Roller Derby is a full-contact sport on roller skates- Without a ball! Without rackets

In Roller Derby, two teams compete on an oval track, each with a maximum of 15 players. A game (bout) lasts two times 30 minutes, with each half (period) being divided into jams of a maximum of two minutes. Five players per team start in each jam. The four blockers of both teams form a pack during the jam and try to prevent the opposing jammers from passing and scoring. After the initial round, which determines the lead jammer, each jammer gets one point for each opponent legally lapped.

Competitions will be held under the Women’s Flat Track Roller Derby Association (WFTDA) rules.

NSO’S & SO’S

Being part of the roller derby community doesn’t always mean just being on track as a player: Above all, our team relies on dedicated Referees. The referees’ job is to make sure the game runs as fairly and smoothly as possible at a roller derby bout. There are two types of Referees: Skating Officials (SOs) and Non-Skating Officials (NSOs). Usually, three to eight SOs whistle at a bout—these skaters are distributed in the infield and outfield. The main tasks of the SOs are the awarding of penalties, the granting of points, and, very importantly: ensuring fair gameplay. The SOs wear classic black and white striped jerseys. That is why they are also called zebras. On the other hand, the tasks of the NSOs are also very versatile. They are not on skates and stand distributed on and off the field. Among other things, they start and time jams, record penalties, stop the time the players have to spend in the penalty box, or inform the teams about the score with the help of the scoreboard. NSOs often wore pink in the past, so they were also called flamingos. Now, the usual NSO color is black.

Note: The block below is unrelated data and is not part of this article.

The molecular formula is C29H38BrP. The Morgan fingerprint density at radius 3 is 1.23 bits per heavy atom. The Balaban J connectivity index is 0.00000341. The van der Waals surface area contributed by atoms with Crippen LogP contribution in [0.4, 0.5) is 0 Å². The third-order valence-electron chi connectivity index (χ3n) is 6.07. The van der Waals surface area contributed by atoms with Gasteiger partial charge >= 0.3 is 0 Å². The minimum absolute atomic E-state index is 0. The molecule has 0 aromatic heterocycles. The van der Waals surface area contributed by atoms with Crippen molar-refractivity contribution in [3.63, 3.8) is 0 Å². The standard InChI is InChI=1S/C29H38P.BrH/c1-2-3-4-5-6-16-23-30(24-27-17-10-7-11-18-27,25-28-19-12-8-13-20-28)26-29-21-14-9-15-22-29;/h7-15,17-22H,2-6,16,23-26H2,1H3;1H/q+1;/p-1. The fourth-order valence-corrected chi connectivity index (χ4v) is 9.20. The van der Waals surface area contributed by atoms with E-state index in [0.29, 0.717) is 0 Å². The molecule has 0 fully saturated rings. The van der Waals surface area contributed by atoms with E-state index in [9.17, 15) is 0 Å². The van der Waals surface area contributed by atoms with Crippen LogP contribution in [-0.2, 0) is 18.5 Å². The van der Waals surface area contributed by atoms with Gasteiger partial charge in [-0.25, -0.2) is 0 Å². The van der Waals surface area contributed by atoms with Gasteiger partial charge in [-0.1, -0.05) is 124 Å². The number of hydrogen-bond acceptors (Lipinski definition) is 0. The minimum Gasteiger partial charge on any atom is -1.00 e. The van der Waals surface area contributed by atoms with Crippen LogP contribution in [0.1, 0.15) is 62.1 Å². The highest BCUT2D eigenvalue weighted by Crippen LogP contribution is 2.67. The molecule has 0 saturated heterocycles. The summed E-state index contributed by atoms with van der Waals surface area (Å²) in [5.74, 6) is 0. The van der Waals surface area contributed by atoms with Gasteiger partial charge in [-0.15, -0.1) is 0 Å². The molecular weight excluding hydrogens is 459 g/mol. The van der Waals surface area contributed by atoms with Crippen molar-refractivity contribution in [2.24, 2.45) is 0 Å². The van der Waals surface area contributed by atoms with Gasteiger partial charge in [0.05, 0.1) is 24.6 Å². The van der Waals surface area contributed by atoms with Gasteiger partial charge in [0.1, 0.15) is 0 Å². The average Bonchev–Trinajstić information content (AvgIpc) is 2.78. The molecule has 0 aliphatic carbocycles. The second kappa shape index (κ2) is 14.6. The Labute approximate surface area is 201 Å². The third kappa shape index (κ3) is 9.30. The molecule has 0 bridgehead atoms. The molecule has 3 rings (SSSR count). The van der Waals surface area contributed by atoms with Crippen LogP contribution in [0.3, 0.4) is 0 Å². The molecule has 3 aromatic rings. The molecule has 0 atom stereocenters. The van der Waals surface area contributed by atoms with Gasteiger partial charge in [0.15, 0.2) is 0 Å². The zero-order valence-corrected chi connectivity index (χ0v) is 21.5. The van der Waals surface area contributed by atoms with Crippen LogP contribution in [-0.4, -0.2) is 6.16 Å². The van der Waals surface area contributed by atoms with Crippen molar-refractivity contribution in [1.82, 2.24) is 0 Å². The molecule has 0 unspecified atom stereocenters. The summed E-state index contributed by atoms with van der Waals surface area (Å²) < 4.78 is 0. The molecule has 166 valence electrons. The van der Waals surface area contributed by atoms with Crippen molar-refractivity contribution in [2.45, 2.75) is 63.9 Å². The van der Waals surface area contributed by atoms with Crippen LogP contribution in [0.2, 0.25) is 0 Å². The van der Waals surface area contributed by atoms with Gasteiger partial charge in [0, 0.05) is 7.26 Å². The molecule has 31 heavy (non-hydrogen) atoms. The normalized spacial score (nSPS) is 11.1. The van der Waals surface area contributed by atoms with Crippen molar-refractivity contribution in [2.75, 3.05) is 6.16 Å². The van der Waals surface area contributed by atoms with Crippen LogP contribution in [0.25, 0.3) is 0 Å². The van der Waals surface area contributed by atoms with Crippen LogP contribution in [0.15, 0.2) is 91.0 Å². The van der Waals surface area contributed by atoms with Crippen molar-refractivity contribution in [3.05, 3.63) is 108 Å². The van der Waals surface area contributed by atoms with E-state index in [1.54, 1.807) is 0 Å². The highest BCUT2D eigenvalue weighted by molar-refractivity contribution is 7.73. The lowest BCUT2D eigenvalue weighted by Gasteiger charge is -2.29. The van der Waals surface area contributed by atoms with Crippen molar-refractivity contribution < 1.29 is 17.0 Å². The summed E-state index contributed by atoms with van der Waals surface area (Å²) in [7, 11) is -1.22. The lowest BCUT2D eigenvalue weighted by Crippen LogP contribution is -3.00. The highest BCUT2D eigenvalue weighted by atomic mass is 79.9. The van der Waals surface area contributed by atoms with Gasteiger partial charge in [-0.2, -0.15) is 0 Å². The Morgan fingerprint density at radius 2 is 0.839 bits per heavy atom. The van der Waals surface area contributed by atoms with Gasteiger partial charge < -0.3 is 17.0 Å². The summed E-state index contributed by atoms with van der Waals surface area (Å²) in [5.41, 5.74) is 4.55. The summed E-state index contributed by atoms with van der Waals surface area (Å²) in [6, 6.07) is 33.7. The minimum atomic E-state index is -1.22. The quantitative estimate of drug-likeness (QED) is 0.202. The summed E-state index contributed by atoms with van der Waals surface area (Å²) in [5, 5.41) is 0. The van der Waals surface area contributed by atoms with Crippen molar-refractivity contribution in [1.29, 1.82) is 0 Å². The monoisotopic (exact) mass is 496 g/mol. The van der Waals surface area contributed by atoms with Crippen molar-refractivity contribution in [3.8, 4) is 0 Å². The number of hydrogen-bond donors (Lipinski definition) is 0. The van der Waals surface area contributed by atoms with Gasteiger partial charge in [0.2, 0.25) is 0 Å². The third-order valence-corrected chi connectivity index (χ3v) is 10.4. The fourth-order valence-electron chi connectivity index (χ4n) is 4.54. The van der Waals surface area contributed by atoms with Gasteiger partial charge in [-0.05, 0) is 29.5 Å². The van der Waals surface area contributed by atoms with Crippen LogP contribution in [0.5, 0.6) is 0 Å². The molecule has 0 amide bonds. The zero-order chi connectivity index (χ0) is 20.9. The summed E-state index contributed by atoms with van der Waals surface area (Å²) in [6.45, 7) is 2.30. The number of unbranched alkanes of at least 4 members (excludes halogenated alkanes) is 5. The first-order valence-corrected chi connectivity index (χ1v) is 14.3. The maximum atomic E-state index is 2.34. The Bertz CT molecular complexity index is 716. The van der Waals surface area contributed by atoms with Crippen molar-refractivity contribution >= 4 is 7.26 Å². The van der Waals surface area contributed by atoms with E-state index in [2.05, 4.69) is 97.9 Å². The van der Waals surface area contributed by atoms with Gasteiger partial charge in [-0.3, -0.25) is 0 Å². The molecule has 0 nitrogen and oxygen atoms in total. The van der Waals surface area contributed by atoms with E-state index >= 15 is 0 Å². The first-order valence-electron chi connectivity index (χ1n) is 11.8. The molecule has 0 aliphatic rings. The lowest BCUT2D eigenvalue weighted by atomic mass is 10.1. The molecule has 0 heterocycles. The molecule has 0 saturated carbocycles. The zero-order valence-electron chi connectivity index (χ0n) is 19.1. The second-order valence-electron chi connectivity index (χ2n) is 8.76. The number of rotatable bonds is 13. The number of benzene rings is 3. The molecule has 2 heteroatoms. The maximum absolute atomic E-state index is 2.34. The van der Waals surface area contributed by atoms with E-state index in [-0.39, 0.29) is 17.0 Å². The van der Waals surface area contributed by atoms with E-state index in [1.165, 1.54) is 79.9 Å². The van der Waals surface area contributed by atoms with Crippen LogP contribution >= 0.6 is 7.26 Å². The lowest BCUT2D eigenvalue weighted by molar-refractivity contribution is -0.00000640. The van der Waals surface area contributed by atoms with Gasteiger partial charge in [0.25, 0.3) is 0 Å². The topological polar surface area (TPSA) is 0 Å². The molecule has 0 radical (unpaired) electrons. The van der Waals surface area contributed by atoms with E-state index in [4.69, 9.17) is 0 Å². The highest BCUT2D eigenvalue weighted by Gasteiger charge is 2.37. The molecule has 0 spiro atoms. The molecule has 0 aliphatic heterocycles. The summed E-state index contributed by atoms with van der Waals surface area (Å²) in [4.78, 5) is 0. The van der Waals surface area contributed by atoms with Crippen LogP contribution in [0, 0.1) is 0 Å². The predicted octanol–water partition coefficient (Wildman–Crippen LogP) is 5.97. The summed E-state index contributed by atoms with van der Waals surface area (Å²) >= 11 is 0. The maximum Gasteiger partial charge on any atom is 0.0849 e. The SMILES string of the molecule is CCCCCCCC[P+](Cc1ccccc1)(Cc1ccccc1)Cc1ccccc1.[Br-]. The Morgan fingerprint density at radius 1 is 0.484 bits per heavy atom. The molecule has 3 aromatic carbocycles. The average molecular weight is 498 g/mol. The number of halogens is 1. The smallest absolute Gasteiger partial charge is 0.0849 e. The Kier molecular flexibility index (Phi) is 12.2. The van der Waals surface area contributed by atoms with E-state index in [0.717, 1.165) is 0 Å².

We have training and practice opportunities for our referees. Interested people can participate in our newbie courses, where they learn the basics of skating and the game. During internal practice games, they can prove their knowledge and give feedback to the players: inside for a clean flow of the game. In addition, we also try to organize boot camps specifically for SOs and NSOs. Referees are full members of our team. They can participate in decision-making processes and projects and get involved in different working groups.

As a Referee, there are many opportunities to network with the national and international community and gain experience in bouts and games outside of the home league. In general, our team is always looking for SOs & NSOs who feel like becoming part of our team.

 

Protective equipment

To prevent injuries, we play derby with special protective gear: we use quad skates, a helmet, a mouth guard, wrist guards, knee pads, and elbow pads. It is essential to get the right fit because equipment that is too big/loose or too small/tight is not only uncomfortable but can even pose a risk of injury. There is a guide to check the fit of your equipment from the WFTDA that you can access here (available in English).

If you are a beginner (newbie) and don’t know how to choose the right equipment for you, you don’t have to worry, because in our newbie course we will give you tips and recommendations for the purchase. Since complete derby equipment can be expensive, there is the possibility to rent equipment for the first time. Even after that, we support players with the purchase of new equipment.

 

Block zones

Blocking is an essential part of the game, and there are some rules to ensure the safety of all players. Each position (Jammer, Pivot, and Blocker) can block intentionally or unintentionally. Still, in any case, they may only use certain parts of the body (the so-called block zones) and only target specific parts of the opponent’s body (the so-called target zones).

The block zones are the torso, arms above the elbow, and legs above the middle of the thigh.

The target zones are chest, front, and sides of the torso, arms, hands, hips, and the front and sides of the legs above the mid-thigh.
target zones roller derby